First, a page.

As spring arrives, the National Trust in Marsden is asking dog owners and walkers to keep to the paths and ensure dogs are on a short lead until July 31 for the sake of moorland birds.

The moors around Marsden provide the perfect breeding ground for some of the nation’s rarer birds such as golden plovers, curlews and merlins.

These three and others build their nests on the ground rather than in trees, making them extremely vulnerable to damage.

Although their nests are cleverly camouflaged so as not to attract the attention of predators, this also means that people can be unaware of the impact they may have on these birds.

Dog owners may think their animals are under close control but dogs may run through a nest without their owner’s knowledge.

Just the presence of dogs off-lead is enough to scare birds away and prevent them from nesting, or cause them stress that leads to them wasting vital energy by frequently flying out the way, failing to lay eggs or even abandoning their chicks.

It is a legal requirement to keep dogs on leads on open access land from March-July, regardless of the presence of livestock.

To protect the birds, the National Trust Rangers have been patrolling the moor, and engaging with members of the public. They can lend National Trust leads to those who have forgotten to bring one, or you can borrow one from the National Trust’s offices in the Old Goods Yard, Marsden.

Dog owners can learn more about how to help protect local wildlife by attending one of the Trust’s Doggy Ranger walks (treats included!) The next one is on Saturday May 11.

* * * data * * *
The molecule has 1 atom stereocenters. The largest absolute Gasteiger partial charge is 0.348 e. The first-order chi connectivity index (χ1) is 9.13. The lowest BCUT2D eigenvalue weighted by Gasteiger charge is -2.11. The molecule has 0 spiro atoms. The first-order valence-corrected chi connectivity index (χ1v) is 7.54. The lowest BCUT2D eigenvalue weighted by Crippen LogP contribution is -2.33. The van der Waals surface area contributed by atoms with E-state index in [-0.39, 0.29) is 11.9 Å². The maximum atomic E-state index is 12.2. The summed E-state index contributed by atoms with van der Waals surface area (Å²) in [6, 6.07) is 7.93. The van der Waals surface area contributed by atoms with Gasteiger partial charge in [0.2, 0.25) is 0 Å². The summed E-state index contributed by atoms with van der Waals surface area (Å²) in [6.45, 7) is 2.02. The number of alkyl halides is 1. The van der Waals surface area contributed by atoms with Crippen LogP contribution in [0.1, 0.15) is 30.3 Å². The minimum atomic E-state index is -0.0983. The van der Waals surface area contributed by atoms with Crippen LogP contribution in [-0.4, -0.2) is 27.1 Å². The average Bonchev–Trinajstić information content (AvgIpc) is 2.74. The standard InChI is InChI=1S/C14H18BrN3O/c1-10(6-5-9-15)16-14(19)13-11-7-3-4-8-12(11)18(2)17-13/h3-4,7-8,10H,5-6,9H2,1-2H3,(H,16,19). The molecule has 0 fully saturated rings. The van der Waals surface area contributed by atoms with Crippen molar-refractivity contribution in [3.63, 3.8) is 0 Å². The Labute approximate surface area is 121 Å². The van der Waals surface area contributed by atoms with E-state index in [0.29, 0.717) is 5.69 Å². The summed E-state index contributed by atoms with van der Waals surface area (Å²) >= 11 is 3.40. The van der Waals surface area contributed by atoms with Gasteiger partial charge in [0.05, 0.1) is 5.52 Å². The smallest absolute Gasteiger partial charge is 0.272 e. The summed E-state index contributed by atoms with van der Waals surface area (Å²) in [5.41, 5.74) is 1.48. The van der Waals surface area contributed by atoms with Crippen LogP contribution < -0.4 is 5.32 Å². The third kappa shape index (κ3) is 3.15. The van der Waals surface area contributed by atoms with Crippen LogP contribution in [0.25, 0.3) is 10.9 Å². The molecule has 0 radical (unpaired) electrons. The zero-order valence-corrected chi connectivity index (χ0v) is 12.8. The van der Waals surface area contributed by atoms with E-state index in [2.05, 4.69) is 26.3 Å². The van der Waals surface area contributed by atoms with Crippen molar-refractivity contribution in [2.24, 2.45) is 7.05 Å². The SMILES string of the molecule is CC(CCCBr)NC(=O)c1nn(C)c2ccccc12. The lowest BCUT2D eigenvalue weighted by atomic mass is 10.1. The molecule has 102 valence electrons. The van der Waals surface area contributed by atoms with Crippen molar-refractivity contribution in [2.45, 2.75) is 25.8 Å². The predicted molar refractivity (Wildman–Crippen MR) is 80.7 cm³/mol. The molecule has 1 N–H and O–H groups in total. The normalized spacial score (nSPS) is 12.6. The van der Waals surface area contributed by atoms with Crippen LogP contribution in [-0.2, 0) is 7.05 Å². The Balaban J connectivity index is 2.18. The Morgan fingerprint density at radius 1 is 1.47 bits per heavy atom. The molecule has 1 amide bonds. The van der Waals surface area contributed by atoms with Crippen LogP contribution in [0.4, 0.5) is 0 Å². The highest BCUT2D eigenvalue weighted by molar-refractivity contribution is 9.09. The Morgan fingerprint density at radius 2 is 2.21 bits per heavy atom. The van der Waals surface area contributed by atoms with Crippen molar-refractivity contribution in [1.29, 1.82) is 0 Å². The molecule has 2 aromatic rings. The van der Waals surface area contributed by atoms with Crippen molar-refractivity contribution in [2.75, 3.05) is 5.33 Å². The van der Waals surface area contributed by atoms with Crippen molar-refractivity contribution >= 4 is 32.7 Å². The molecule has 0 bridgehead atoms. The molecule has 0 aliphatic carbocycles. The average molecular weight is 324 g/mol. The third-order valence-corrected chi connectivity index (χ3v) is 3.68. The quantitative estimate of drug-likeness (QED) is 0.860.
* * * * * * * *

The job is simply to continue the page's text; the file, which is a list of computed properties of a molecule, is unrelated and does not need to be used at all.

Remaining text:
Professional dog walkers that use the moor need a licence to use National Trust land for commercial purposes. If this applies to you, get in touch with the team at

Kate Divey-Matthews, resilient landscapes officer for the National Trust, said: “We love dogs at Marsden Moor and they are welcome to walk here but please keep them on a short lead in the spring and summer.

“The National Trust has a duty to protect the wildlife on its land, which is designated a Site of Special Scientific Interest (SSSI) for its breeding birds and blanket bog habitat, and breeding success is critically dependent on not being disturbed.

“Reservoirs across Marsden Moor such as Redbrook are popular with people whose dogs love a swim but many birds nest around the water’s edge. There are also livestock on the moor at this time of year which can be scared or injured by dogs off leads.

“Dogs can still have a beneficial, stimulating walk while remaining on a lead. Exercise requirements vary but a shorter walk that involves lots of sniffing ca1 Comment in moderationn be even more tiring than running a longer distance.”

Image: A Golden Plover chick ©National Trust Images/Douglas Holden